Essentially, any bit of information a customer gives you can be used in a triggered campaign. Birthday offers work well. As KnowledgeBase Marketing’s Vice President/Solutions Architect Arthur Middleton Hughes suggests, getting a woman to submit her birthday, dress size, favorite color and husband’s e-mail address can be a powerful tactic for a birthday campaign.
Rizzi’s e-Dialog has a book club client for whom his company has executed a triggered campaign (see campaign flow chart on page 48). “People go to the publisher’s Web site, and they might get a pop-up that says ‘Would you like to hear about our book club?’”
If they enter their e-mail addresses, they receive reader-interest newsletters every two weeks until they respond—or a predetermined cut-off is met. “If they do respond, they get a different kind of response [from the club],” says Rizzi, explaining this response asks what kind of books each prospect is interested in. The next step is getting prospects to join, by sending offers featuring current books that fit their self-selected interests. “Those [triggered e-mails] can go on every two weeks until the person purchases; then the stream cuts off,” explains Rizzi.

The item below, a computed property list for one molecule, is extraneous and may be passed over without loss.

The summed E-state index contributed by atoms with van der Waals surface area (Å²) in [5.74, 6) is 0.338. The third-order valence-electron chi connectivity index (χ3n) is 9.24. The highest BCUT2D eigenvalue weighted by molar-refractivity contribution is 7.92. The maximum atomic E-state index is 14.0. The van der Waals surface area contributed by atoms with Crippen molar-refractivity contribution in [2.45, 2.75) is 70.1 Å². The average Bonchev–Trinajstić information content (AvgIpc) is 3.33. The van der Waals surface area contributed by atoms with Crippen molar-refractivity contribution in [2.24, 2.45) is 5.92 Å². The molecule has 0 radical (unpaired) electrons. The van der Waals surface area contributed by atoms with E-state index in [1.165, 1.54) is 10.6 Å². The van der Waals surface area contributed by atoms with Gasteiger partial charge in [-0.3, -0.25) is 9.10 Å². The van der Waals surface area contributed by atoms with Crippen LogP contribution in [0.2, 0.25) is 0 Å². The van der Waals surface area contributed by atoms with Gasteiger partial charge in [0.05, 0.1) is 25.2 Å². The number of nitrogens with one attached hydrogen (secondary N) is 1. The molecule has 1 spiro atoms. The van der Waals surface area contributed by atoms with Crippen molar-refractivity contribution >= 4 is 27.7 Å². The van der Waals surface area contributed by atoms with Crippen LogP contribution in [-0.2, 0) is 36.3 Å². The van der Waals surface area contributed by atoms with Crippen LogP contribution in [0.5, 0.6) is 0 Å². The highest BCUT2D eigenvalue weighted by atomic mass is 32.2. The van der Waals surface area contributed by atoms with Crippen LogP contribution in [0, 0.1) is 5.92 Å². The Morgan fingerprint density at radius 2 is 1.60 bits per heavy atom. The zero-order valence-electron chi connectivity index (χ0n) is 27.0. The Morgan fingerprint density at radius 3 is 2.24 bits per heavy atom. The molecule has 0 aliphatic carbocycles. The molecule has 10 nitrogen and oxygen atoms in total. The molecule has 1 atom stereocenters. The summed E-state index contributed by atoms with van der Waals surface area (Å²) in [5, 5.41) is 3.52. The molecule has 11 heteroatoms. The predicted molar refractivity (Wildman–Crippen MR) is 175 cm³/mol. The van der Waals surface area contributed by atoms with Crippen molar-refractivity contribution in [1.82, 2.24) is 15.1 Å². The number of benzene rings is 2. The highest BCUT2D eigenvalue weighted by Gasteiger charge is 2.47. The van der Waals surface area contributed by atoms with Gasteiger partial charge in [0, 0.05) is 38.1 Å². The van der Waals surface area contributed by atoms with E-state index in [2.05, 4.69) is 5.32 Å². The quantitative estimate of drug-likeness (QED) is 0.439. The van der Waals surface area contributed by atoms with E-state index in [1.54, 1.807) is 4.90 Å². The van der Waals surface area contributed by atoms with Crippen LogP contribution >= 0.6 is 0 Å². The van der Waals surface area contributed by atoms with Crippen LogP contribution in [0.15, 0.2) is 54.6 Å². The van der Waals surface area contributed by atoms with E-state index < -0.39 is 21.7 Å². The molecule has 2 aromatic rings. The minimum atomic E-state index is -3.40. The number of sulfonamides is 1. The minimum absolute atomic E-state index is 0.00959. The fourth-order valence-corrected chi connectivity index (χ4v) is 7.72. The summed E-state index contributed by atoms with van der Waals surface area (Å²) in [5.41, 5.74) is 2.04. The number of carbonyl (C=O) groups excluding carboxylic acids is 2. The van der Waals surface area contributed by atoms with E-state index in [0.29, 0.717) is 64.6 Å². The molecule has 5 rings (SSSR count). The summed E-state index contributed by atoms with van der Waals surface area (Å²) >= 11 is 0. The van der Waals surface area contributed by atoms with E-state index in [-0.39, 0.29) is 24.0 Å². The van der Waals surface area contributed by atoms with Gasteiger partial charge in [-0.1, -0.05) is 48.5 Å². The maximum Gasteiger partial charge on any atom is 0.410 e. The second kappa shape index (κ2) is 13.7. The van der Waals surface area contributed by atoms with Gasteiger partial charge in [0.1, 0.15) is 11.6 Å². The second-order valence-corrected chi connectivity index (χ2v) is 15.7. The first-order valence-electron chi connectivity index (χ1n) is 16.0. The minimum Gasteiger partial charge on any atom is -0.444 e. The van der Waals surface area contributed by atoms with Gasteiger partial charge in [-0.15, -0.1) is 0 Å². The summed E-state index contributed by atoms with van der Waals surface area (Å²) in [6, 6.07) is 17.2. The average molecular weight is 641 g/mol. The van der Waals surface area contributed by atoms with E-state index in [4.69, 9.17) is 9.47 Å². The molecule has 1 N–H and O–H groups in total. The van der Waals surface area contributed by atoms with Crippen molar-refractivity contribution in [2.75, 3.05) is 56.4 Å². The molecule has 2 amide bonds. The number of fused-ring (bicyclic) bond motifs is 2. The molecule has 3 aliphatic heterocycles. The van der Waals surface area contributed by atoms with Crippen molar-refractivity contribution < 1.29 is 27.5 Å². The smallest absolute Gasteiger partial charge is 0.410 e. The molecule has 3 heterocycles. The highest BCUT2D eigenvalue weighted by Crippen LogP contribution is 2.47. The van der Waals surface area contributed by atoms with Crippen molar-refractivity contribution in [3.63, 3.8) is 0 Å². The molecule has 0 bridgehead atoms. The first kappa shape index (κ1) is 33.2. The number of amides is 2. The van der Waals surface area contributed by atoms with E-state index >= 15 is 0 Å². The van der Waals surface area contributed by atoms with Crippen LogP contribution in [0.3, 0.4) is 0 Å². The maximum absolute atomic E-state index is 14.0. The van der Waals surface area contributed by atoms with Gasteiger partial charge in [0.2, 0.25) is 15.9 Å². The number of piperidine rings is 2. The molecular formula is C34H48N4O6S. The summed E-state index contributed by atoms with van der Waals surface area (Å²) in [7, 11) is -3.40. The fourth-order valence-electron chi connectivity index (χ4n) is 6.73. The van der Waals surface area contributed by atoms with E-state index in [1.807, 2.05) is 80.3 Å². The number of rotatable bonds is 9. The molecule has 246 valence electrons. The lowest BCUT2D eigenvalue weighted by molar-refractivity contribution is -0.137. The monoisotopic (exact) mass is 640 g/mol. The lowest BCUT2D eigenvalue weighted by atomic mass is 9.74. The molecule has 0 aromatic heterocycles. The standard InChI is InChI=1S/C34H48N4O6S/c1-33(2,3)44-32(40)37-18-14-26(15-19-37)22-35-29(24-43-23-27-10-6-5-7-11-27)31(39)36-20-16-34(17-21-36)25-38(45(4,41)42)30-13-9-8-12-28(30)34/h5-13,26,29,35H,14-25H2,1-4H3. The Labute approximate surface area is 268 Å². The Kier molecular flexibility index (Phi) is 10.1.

Focus on Content
Having all your triggers in place is but one important part of the process. You still need something to send your customers. From simple thank-you messages to protocols for pulling product offerings from your database, what you put into your e-mails is as important as when and why they’re sent.
“You want that content to be database driven,” says Rizzi. In the book club campaign described above, “it’s very important that the latest message has the most relevant book in it.”
The Pause That Refreshes
Unlike one-time-use batch e-mail that never gets a chance to get musty, a triggered campaign has a shelf life.